- Take advantage the 25 percent Montana energy conservation tax credit when you purchase new ENERGY STAR qualified light fixtures to reduce both your tax bill and lighting bill.
Change a Light, Change the World Campaign
The ENERGY STAR Change a Light, Change the World campaign is a national challenge sponsored by the U.S. Environmental Protection Agency and U.S. Department of Energy to encourage Americans to consider the energy they use and help change the world one light, one step, at a time. Save time, energy and money while helping to protect the environment by switching to light bulbs and fixtures that have earned the ENERGY STAR.
Visit www.energystar.gov/changealight to learn more about this year’s campaign.
For more helpful information check out ENERGY STAR and Lighting Design Lab. For a lighting guide from the Clean Energy Resource teams please click here.
Check out the Lighting Buyers Guide, sponsored by the EPA. DOE provides good technical information on compact fluorescent bulbs.
Many improvements in the energy efficiency of refrigerators and freezers and other appliances have been made in the past 10 years. New refrigerators, for example, use as little as 1/3 of the energy of older models thus reducing the cost of operation from $120 - $180 per year to $40 - $60 per year.
When shopping for energy efficient appliances, look for the energy use label to compare costs. An ENERGY STAR designation is a quick way to know that an appliance is efficient and will result in low energy consumption and costs. For more information see the Montana Energy Savers Guidebook, Chapter 7.
Here are some other sources for appliance information:
Water heating makes up the second largest energy usage in most homes, after heating. A few simple home fixes can reduce your water heating cost.
- Make sure the temperature on the hot water tank is set to 120 degrees F
- Fix any leaks in the plumbing system
- You can also install water-saving shower heads to reduce the biggest hot-water user.
- Insulate your water heater if it is more than 10 years old.
For more information see Montana Energy Savers Guidebook, Chapter 6
How to Read the Energy Guide Label
The Energy Guide label gives you two important pieces of information you can use to compare different brands and models when shopping for a new appliance. Test results are printed on yellow Energy Guide labels, which manufacturers are required to display on many appliances. This label estimates how much energy the appliance uses, compares energy use of similar products, and lists approximate annual operating costs.
Energy Guide Label
The building shell of your home is the area that stands between you and the outdoors. That includes the ceilings, walls, windows, floors, and foundation of your home. The building shell insulates you from the outside temperatures. The right amount and type of insulation in the building shell and limiting the amount of air leakage in the building shell will help keep heating and cooling costs low.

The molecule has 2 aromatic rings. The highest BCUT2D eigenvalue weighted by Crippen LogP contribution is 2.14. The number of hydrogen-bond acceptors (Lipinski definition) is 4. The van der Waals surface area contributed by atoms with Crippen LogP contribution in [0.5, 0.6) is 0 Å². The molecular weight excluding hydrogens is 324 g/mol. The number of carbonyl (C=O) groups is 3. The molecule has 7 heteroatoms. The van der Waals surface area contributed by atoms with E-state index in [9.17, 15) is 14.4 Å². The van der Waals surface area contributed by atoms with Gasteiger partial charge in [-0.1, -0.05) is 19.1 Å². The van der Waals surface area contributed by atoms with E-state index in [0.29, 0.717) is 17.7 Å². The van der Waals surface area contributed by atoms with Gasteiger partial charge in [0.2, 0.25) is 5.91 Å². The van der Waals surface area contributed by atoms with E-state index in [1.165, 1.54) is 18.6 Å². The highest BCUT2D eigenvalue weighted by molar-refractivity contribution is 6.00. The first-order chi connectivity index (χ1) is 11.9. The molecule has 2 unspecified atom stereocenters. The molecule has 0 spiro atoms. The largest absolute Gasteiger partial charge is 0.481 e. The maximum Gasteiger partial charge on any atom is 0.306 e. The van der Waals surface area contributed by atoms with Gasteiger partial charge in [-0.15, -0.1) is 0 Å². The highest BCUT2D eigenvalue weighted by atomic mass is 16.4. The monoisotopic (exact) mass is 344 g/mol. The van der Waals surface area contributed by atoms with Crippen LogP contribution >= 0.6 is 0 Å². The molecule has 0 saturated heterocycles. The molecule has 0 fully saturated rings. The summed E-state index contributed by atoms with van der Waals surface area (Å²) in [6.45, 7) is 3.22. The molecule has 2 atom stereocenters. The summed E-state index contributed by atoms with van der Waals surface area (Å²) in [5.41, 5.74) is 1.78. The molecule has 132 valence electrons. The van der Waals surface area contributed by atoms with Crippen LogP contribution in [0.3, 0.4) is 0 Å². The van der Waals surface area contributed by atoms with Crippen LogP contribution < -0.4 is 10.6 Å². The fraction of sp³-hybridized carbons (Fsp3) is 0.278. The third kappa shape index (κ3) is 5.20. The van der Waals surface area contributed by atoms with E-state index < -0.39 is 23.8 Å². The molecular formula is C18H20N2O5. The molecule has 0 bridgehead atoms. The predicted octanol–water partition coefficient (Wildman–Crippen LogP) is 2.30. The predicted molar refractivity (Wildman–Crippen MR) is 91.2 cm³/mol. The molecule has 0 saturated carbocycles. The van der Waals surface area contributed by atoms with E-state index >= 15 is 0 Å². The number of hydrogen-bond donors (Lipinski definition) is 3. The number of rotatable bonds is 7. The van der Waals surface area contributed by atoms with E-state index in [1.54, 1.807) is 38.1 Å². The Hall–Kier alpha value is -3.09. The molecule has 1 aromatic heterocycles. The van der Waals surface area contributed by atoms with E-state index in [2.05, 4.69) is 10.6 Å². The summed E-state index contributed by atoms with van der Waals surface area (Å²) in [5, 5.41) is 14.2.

Energy Code Minimum Insulation & Recommended Levels
- Ceilings R-49
- Walls R-21
- Crawlspace wall R-19 or crawlspace floor R-30
- Basements R-19
- Window U-value U-.32
- Furnace AFUE rating 95%
First, check the insulation levels in your ceilings, exterior walls, basement and crawlspace to see if it meets the levels recommended above for Montana. In an existing home it may be difficult and expensive to meet these guidelines in all cases. Some measures, such as adding additional ceiling insulation can be done easily in many homes. If your ceiling is insulated with vermiculite insulation it is best not to disturb the insulation due to the potential of exposure to asbestos fibers contained in the vermiculite. Hire only trained professionals if you want to safely remove this material from your attic.
EnergySavers.gov is the U.S. Department of Energy’s website for specific steps on how to conserve energy and save money at home. It has extensive links to a broad range of informational resources on saving energy at home, work or school.
ENERGY STAR: visit their home improvement page. Energy Star is sponsored by US EPA.
Home Energy Yardstick allows you to compare your home's energy performance to other homes and estimate the potential for improvement. The tool will compare your home to others after adjusting for size, age, location, and the number of people living in it. This tool is part of the ENERGY STAR site.
EnergyIdeas Their Q and A on energy questions, on the Solutions page, is particularly good. Energy Ideas is sponsored by the Northwest Energy Efficiency Alliance and the Washington State University Cooperative Extension Service Energy Program.
DOE EERE Information Center has all sorts of technical information and publications.